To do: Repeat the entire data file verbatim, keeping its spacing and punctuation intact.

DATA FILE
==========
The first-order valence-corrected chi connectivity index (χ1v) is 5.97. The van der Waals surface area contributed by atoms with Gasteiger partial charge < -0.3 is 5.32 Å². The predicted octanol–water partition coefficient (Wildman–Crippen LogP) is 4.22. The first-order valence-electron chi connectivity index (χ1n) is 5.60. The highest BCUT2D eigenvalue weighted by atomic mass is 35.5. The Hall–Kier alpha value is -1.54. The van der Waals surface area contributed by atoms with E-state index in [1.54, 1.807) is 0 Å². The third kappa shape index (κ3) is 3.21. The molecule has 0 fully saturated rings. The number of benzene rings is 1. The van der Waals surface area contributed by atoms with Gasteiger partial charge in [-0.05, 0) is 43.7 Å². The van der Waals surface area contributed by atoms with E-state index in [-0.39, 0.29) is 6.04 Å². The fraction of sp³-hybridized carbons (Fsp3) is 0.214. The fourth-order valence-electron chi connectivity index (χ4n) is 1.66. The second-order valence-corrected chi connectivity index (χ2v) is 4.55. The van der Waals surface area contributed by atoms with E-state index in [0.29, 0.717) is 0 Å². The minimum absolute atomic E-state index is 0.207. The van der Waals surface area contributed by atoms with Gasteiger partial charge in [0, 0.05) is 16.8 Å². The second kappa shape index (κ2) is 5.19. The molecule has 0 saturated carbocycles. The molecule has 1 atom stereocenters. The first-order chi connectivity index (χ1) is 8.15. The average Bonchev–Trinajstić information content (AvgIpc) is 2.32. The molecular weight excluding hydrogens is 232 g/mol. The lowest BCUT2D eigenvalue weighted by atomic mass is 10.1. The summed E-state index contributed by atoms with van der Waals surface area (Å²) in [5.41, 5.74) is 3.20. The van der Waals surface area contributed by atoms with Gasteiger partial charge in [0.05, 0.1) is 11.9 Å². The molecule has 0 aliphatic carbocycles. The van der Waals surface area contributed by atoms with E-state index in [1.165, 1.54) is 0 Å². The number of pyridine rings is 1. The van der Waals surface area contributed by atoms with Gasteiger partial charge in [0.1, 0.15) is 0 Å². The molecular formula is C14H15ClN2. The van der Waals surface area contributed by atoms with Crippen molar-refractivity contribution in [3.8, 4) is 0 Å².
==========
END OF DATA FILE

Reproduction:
The first-order valence-corrected chi connectivity index (χ1v) is 5.97. The van der Waals surface area contributed by atoms with Gasteiger partial charge < -0.3 is 5.32 Å². The predicted octanol–water partition coefficient (Wildman–Crippen LogP) is 4.22. The first-order valence-electron chi connectivity index (χ1n) is 5.60. The highest BCUT2D eigenvalue weighted by atomic mass is 35.5. The Hall–Kier alpha value is -1.54. The van der Waals surface area contributed by atoms with E-state index in [1.54, 1.807) is 0 Å². The third kappa shape index (κ3) is 3.21. The molecule has 0 fully saturated rings. The number of benzene rings is 1. The van der Waals surface area contributed by atoms with Gasteiger partial charge in [-0.05, 0) is 43.7 Å². The van der Waals surface area contributed by atoms with E-state index in [-0.39, 0.29) is 6.04 Å². The fraction of sp³-hybridized carbons (Fsp3) is 0.214. The fourth-order valence-electron chi connectivity index (χ4n) is 1.66. The second-order valence-corrected chi connectivity index (χ2v) is 4.55. The van der Waals surface area contributed by atoms with E-state index in [0.29, 0.717) is 0 Å². The minimum absolute atomic E-state index is 0.207. The van der Waals surface area contributed by atoms with Gasteiger partial charge in [0, 0.05) is 16.8 Å². The second kappa shape index (κ2) is 5.19. The molecule has 0 saturated carbocycles. The molecule has 1 atom stereocenters. The first-order chi connectivity index (χ1) is 8.15. The average Bonchev–Trinajstić information content (AvgIpc) is 2.32. The molecular weight excluding hydrogens is 232 g/mol. The lowest BCUT2D eigenvalue weighted by atomic mass is 10.1. The summed E-state index contributed by atoms with van der Waals surface area (Å²) in [5.41, 5.74) is 3.20. The van der Waals surface area contributed by atoms with Gasteiger partial charge in [0.05, 0.1) is 11.9 Å². The molecule has 0 aliphatic carbocycles. The van der Waals surface area contributed by atoms with E-state index in [1.165, 1.54) is 0 Å². The number of pyridine rings is 1. The van der Waals surface area contributed by atoms with Gasteiger partial charge in [0.1, 0.15) is 0 Å². The molecular formula is C14H15ClN2. The van der Waals surface area contributed by atoms with Crippen molar-refractivity contribution in [3.8, 4) is 0 Å².